The high-resolution crystal structure reveals that the Top7 protein adopts the designed topology (Fig. 4A). Indeed, the structure is strikingly similar to the design model at atomic resolution (1.17 Å RMSD over all backbone atoms). The overall protein structure is very well ordered, with the exception of two turns (comprising residues 11 to 15 and 24 to 31), each of which exhibit elevated B-factors and poor quality electron density. The first of these two turns and the immediately adjoining residues from its neighboring strand deviate the most from the computational model. However, even in this region, the all-atom RMSD between the two models does not exceed 2.8 Å. In contrast, the C-terminal half of the x-ray structure is well ordered and very similar to the computational model; for example, the region from Asp78 to Gly85 has an all-atom RMSD of 0.79 Å (Fig. 4B). Many side chains in the core of the solved structure are effectively superposable with those of the designed Top7 (Fig. 4C).

Fig. 4.

Comparison of the computationally designed model (blue) to the solved x-ray structure (red) of Top7. (A) C-α overlay of the model and structure in stereo (backbone RMSD = 1.17 Å). (B) The C-terminal halves of the x-ray structure and model are extraordinarily similar. The representative region shown (Asp78 to Gly85) has an all-atom RMSD of 0.79 Å and a backbone RMSD of 0.54 Å. (C) Stereorepresentation of the effectively superposable side chains in the cores of the designed model and the solved structure.

Like the design model, the Top7 crystal structure is judged to be a novel topology by the TOPS server. The strongest structural similarity found in a Dali search of the PDB (33) is to a discontinuous portion of the 668-residue protein S-adenosylmethionine decarboxylase, which has a large 68-residue insertion between strands 1 and 2, and the third and fourth strands are connected by an unrefined loop instead of a helix. According to A. Murzin, the curator of the Structural Classification of Proteins (SCOP) database, the Top7 fold is not present in SCOP (34, 35).

Implications. The 1.17-Å backbone atom RMSD between the Top7 design model and the crystal structure implies that deep minima in the free energy function used in design correspond to deep minima in the actual free-energy landscape and hence are an important validation of the accuracy of current potential functions. This atomic-level accuracy contrasts sharply with the low accuracy of ab initio structure predictions for naturally occurring sequences: The most accurate structure predictions in the Critical Assessment of Structure Prediction experiments for 90- to 100-residue proteins have RMSDs greater than 4 Å from the experimentally determined structure. Why does the simultaneous optimization of sequence and structure identify the global free energy minimum, whereas the optimization of structure for fixed sequence does not? The answer may involve both of the challenges facing ab initio structure prediction, the vast size and ruggedness of the conformational space to be searched and the limited accuracy of current potential functions. The capability to alter the sequence and hence reconfigure the landscape may greatly facilitate the search for low-free-energy protein structures as compared to standard ab initio prediction, where the sequence is fixed. In addition, Top7 lacks functional constraints, which can lead to locally suboptimal regions in native structures that are particularly challenging for structure prediction, and the more extensive optimization of the folding free energy may partially compensate for inaccuracies in the potential functions. Finally, it should be noted that the design process focused entirely on minimizing the free energy of the folded monomeric structure; attaining a highly stable new structure did not require extensive negative design against possible alternative conformations (36, 37) nor consideration of the kinetic process of protein folding (38).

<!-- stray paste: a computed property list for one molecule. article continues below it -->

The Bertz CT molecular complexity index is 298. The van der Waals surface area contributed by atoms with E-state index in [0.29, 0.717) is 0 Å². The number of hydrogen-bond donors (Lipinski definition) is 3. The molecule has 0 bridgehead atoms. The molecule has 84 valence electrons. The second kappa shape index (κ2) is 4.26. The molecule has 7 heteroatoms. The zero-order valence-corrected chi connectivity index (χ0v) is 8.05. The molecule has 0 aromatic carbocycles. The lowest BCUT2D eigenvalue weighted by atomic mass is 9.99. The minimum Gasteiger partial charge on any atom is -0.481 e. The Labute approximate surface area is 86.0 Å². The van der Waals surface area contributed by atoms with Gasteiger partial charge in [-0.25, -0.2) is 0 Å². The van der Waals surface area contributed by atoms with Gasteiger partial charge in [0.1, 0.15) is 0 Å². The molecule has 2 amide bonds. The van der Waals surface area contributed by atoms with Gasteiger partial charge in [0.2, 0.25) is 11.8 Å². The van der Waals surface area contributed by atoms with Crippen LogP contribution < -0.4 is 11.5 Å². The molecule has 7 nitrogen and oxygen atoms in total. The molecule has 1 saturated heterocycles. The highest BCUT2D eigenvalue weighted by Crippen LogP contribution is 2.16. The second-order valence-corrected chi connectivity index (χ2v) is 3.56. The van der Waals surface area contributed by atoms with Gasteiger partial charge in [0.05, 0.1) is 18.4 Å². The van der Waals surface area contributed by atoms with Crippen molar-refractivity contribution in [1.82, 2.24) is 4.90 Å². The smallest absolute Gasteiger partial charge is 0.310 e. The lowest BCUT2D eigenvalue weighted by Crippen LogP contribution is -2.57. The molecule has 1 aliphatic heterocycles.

The design of Top7 shows that globular protein folds not yet observed in nature not only are physically possible but can be extremely stable. This extends the earlier observation that helical coiled coil geometries not found in nature can be generated by computational protein design (15). The protein therapeutics and molecular machines of the future should thus not be limited to the structures sampled by the biological evolutionary process. The methods used to design Top7 are, in principle, applicable to any globular protein structure and open the door to the exploration and use of a vast new world of protein structures and architectures.

Supporting Online Material

Materials and Methods

Tables S1 to S6

References and Notes